Welcome to Common Gunsense

I hope this blog will provoke some thoughtful reflection about the issue of guns and gun violence. I am passionate about the issue and would love to change some misperceptions and the culture of gun violence in America by sharing with readers words, photos, videos and clips from articles to promote common sense about gun issues. Many of you will agree with me- some will not. I am only one person but one among many who think it's time to do something about this national problem. The views expressed by me in this blog do not represent any group with which I am associated but are rather my own personal opinions and thoughts.
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Wednesday, January 19, 2011

Guns, purses and backpacks don't always mix

Oh dear, it happened again. This is the third or fourth incident of people accidentally shooting themselves or others in the past week. I know, I know, if you are law abiding, nothing should happen in a public place when you are carrying your loaded gun around with you. I keep hearing from my readers that those pesky accidental discharges happen when someone isn't doing the right thing. But then, why should we believe that it is safer for all of us if more people are carrying guns in public places when incidents like this one in Houston, Texas happen?

When I go out for dinner with my husband or friends, I sure as heck don't think that a loaded gun will drop out of a purse and shoot me in the rear end. I also don't think I should have a gun while dining even though I know that there have been shootings in restaurants. Now, though I might be more worried about someone's loaded gun accidenally discharging than the random chance that some crazed person or felon will come in to the restaurant and open fire. Also, in my state, people with loaded guns can carry in bars and restaurants where alcohol is served. Of course, those people are not supposed to drink beyond the legal limit. Hmm. Who will ask them if they have a gun on them when they serve them that 4th beer?

Yesterday, an unintentional shooting at a California high school surprised even the boy with the gun. A loaded gun in a student's backpack is first and foremost, something that should never happen. I wonder what the boy's intentions were with that gun? Further, where does a 15 year old get a gun? The boy reached into his backpack for something else and the gun fell out, fired several bullets and has now seriously injured a girl sitting behind him in the room and at least one other student. The boy whose gun was responsible is freaked out according to the article. What about the innocent victims?

Guns have been accidentally discharging on a regular basis lately. I have written about this as have other bloggers, most notably, Ohh Shoot. Until we get some common sense about guns and our gun culture that says it is O.K. for guns to be everywhere, these things will continue to happen. When loaded guns are in so many public places carried by more and more people, we can anticipate more of these stupid shootings.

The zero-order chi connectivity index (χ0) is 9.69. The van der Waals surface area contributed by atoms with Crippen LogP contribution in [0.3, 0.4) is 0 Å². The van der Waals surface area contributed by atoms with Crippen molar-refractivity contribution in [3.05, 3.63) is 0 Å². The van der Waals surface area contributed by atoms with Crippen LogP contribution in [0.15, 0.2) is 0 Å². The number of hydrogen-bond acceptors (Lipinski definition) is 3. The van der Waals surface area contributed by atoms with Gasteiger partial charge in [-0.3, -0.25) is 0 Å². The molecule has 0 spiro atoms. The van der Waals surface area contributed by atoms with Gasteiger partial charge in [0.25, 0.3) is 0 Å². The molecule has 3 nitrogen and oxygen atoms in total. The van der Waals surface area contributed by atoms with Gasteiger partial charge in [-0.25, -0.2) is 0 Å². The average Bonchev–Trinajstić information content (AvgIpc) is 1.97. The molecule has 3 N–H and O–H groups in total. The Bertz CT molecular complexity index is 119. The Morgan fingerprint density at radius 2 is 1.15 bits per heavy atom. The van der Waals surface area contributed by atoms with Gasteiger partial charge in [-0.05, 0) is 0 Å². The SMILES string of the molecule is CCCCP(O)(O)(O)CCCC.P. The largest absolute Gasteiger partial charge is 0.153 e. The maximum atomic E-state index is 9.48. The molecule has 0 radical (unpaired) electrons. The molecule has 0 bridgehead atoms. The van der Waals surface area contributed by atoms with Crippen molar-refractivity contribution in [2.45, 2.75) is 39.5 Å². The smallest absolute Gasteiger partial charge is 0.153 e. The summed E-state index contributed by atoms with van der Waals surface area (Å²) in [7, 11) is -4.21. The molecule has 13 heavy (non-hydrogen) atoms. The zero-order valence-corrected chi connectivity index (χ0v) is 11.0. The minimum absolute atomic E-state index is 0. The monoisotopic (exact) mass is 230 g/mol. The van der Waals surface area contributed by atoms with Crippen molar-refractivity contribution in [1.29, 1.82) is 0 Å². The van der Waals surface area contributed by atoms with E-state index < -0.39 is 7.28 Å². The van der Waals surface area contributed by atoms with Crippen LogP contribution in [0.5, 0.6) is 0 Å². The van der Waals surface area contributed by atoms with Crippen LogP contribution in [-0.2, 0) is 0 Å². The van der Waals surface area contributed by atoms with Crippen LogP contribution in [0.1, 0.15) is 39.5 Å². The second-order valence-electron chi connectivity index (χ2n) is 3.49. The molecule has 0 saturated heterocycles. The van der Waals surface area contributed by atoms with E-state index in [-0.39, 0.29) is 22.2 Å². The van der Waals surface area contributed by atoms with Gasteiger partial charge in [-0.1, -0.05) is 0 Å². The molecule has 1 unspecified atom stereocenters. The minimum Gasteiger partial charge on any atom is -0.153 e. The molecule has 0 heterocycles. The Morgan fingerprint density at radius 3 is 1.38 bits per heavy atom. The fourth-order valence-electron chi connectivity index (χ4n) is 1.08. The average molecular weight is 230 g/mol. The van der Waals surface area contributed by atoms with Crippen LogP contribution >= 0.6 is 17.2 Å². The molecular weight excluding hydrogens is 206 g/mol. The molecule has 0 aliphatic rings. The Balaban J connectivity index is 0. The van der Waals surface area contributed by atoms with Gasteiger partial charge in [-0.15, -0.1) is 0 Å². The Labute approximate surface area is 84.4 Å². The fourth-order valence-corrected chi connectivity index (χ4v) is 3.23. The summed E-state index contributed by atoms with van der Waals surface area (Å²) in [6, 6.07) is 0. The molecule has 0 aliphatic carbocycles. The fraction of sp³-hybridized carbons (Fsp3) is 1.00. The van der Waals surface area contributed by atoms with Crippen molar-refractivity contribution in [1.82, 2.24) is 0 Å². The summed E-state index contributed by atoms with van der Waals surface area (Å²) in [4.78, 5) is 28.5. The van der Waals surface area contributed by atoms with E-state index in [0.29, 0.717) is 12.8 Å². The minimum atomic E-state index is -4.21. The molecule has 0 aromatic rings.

30 comments:

  1. "Further, where does a 15 year old get a gun?"

    In a sane world, from his parents, who should have started him off with a single-shot .22 rifle before he was ten.

    It's critically important that kids learn responsibility before they are old enough that their irresponsibility can cause serious damage. Supervised firearms training is the best method for teaching this.

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  2. Houston, Texas... Derringer.. probably not a safe weapon to carry. If it had been a modern weapon, it would not have discharged. We try to educate people about carrying weapons that are drop safe.

    School shooting. Underage kid that should have never been carrying a weapon. So this has nothing to do with "anyone carrying, everywhere, anytime" which is not something the NRA said nor have I seen any pro-gun person say (yet gun control advocates continue to present as the truth). I doubt you would get any argument that this is an accident that shouldn't have happened. However, there are laws that say he should not be carrying the weapon, possessing the weapon, and that he couldn't on school grounds even if he was legal.

    I'm interested in how he got the weapon though. Also, he is 17, not 15 (not nitpicking, just correcting you). The article that you linked said a 15-year old girl was shot and that he was 17. The article also says that a classmate was reaching into it at the beginning then the end of the story says that the school confirmed that he placed his backpack down and it fired. Even the news story can't seem to get the details correct.

    Another article says this student was already on probation for battery. And of course, the NY Daily says it was an automatic pistol (probably a semi-automatic). They also state that it is believed that he brought the weapon to school because he was being bullied and wanted protection. How sad is it that a student fears being beat up in school?